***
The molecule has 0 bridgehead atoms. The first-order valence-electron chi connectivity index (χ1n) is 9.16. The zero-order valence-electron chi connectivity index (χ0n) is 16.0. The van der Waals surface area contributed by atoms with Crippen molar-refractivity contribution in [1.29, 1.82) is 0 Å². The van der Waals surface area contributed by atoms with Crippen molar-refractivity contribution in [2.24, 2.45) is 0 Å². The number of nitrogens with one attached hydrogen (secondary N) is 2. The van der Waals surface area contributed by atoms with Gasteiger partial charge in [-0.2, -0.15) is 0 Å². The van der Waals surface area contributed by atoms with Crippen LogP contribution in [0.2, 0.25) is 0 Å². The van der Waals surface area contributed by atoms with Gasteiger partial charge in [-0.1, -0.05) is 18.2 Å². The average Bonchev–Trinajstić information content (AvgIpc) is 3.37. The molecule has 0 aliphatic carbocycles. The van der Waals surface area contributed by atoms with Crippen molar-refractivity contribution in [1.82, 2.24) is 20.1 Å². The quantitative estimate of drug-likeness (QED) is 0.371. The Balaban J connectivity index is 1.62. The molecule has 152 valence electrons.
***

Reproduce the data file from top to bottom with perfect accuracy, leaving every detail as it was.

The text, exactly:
The molecule has 0 bridgehead atoms. The first-order valence-electron chi connectivity index (χ1n) is 9.16. The zero-order valence-electron chi connectivity index (χ0n) is 16.0. The van der Waals surface area contributed by atoms with Crippen molar-refractivity contribution in [1.29, 1.82) is 0 Å². The van der Waals surface area contributed by atoms with Crippen molar-refractivity contribution in [2.24, 2.45) is 0 Å². The number of nitrogens with one attached hydrogen (secondary N) is 2. The van der Waals surface area contributed by atoms with Gasteiger partial charge in [-0.2, -0.15) is 0 Å². The van der Waals surface area contributed by atoms with Crippen LogP contribution in [0.2, 0.25) is 0 Å². The van der Waals surface area contributed by atoms with Gasteiger partial charge in [-0.1, -0.05) is 18.2 Å². The average Bonchev–Trinajstić information content (AvgIpc) is 3.37. The molecule has 0 aliphatic carbocycles. The van der Waals surface area contributed by atoms with Crippen molar-refractivity contribution in [1.82, 2.24) is 20.1 Å². The quantitative estimate of drug-likeness (QED) is 0.371. The Balaban J connectivity index is 1.62. The molecule has 152 valence electrons.